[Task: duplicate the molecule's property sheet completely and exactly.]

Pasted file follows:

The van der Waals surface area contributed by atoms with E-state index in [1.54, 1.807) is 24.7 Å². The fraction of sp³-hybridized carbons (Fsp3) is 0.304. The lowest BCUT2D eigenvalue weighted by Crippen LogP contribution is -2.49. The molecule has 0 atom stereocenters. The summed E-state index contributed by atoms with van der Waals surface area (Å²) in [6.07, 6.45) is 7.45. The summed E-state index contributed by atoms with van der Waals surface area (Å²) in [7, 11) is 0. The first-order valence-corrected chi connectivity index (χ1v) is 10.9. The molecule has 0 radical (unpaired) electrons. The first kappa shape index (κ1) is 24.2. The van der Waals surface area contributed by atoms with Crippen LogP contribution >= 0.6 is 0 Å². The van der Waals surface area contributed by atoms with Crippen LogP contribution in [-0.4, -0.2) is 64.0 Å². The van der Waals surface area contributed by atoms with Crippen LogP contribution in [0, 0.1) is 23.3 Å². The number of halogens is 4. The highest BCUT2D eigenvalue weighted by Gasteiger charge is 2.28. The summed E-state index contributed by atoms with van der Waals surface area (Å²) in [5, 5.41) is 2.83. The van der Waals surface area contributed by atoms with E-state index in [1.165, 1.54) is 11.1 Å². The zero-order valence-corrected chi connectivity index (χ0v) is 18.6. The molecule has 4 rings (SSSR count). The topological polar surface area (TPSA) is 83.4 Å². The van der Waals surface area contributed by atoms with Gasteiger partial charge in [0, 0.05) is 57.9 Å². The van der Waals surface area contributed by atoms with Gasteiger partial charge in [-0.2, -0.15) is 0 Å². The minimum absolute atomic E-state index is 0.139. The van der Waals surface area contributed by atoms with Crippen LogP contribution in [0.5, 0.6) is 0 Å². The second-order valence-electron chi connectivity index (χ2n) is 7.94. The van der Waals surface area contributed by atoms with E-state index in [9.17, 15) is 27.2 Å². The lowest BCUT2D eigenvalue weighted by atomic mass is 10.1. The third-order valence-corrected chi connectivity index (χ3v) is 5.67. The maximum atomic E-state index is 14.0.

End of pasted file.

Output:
The van der Waals surface area contributed by atoms with E-state index in [1.54, 1.807) is 24.7 Å². The fraction of sp³-hybridized carbons (Fsp3) is 0.304. The lowest BCUT2D eigenvalue weighted by Crippen LogP contribution is -2.49. The molecule has 0 atom stereocenters. The summed E-state index contributed by atoms with van der Waals surface area (Å²) in [6.07, 6.45) is 7.45. The summed E-state index contributed by atoms with van der Waals surface area (Å²) in [7, 11) is 0. The first-order valence-corrected chi connectivity index (χ1v) is 10.9. The molecule has 0 radical (unpaired) electrons. The first kappa shape index (κ1) is 24.2. The van der Waals surface area contributed by atoms with Crippen LogP contribution >= 0.6 is 0 Å². The van der Waals surface area contributed by atoms with Crippen LogP contribution in [-0.4, -0.2) is 64.0 Å². The van der Waals surface area contributed by atoms with Crippen LogP contribution in [0, 0.1) is 23.3 Å². The number of halogens is 4. The highest BCUT2D eigenvalue weighted by Gasteiger charge is 2.28. The summed E-state index contributed by atoms with van der Waals surface area (Å²) in [5, 5.41) is 2.83. The van der Waals surface area contributed by atoms with E-state index in [1.165, 1.54) is 11.1 Å². The zero-order valence-corrected chi connectivity index (χ0v) is 18.6. The molecule has 4 rings (SSSR count). The topological polar surface area (TPSA) is 83.4 Å². The van der Waals surface area contributed by atoms with Gasteiger partial charge in [0, 0.05) is 57.9 Å². The van der Waals surface area contributed by atoms with Gasteiger partial charge in [-0.2, -0.15) is 0 Å². The minimum absolute atomic E-state index is 0.139. The van der Waals surface area contributed by atoms with Crippen LogP contribution in [0.5, 0.6) is 0 Å². The second-order valence-electron chi connectivity index (χ2n) is 7.94. The van der Waals surface area contributed by atoms with E-state index in [9.17, 15) is 27.2 Å². The lowest BCUT2D eigenvalue weighted by atomic mass is 10.1. The third-order valence-corrected chi connectivity index (χ3v) is 5.67. The maximum atomic E-state index is 14.0.